Food regulators in Brussels are checking the flavouring chemicals in Czech rum. A chemical used to create the artificial rum flavour is suspected by the European Food Safety Authority of being carcinogenic.
An EFSA report published in August concluded that some chemical components in rum ether “are carcinogenic and genotoxic” and as a result “rum ether is of safety concern”. T
As reported by PRAGUE TV, the European Commission will evaluate the information and could ban the chemical from use in food and beverages across the European Union.
If this happens, Czech Agriculture Minister Marian Jurečka (KDU-ČSL) will ask for an exception so that tuzemák, commonly called Czech rum, can still be made, according to daily Hospodářské noviny. He added that Czech rum was a traditional alcohol that is also used in cooking.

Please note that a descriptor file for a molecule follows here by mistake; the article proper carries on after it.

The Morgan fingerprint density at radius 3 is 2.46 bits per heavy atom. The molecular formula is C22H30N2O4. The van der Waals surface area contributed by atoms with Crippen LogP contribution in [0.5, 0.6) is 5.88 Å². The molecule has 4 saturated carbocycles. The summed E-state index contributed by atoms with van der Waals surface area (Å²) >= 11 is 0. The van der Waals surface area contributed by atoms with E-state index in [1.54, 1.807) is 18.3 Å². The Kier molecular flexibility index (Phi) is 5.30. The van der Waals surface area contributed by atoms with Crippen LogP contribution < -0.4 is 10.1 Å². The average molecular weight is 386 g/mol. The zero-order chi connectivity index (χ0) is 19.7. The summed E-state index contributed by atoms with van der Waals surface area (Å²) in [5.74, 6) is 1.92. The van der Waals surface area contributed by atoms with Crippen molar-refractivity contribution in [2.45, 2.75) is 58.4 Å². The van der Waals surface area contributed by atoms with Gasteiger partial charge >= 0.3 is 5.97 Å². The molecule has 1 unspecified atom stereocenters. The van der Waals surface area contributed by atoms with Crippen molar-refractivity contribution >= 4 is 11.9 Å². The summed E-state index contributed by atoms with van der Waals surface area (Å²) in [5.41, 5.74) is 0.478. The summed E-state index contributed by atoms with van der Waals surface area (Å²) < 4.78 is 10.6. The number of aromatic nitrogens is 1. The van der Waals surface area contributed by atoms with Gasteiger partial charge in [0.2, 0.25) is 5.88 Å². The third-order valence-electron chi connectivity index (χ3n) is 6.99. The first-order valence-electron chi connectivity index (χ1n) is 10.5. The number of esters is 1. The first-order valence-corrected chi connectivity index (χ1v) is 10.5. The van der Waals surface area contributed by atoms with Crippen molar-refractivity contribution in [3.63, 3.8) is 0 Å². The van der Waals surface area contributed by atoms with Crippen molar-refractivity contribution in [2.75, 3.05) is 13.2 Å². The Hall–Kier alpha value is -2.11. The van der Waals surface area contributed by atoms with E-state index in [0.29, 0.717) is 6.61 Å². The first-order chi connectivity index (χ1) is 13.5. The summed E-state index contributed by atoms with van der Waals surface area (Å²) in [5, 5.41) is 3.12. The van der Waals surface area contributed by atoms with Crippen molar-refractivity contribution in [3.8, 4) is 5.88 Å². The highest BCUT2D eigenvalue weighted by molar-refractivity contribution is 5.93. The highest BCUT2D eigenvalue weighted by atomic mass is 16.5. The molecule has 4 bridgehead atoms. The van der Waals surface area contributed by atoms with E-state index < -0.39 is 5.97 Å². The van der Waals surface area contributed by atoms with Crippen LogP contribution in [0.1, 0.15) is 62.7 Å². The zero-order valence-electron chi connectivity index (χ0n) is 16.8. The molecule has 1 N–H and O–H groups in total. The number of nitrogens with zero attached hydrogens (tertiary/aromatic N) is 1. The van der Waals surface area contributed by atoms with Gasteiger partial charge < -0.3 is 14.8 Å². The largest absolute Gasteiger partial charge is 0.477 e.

“We want to negotiate with the European Commission and with the European Food Safety Authority. We will want all the documents and want to know if the small amount that is in tuzemák is dangerous,” Jurečka said.
The European Commission has granted exceptions before when banned substances were a part of traditional culture. Some fish in the Baltic States and Scandinavia were granted exceptions, but cannot be exported.
Producers of Czech rum say that the rum flavour in the final product is highly diluted. They also say the ban would hurt business.
Czech rum was first made in the 19th century from potatoes or sugar beets plus added flavours, and was sold throughout the Austro-Hungarian Empire. The empire had no colonies in the Caribbean, and no cheap source for sugar cane.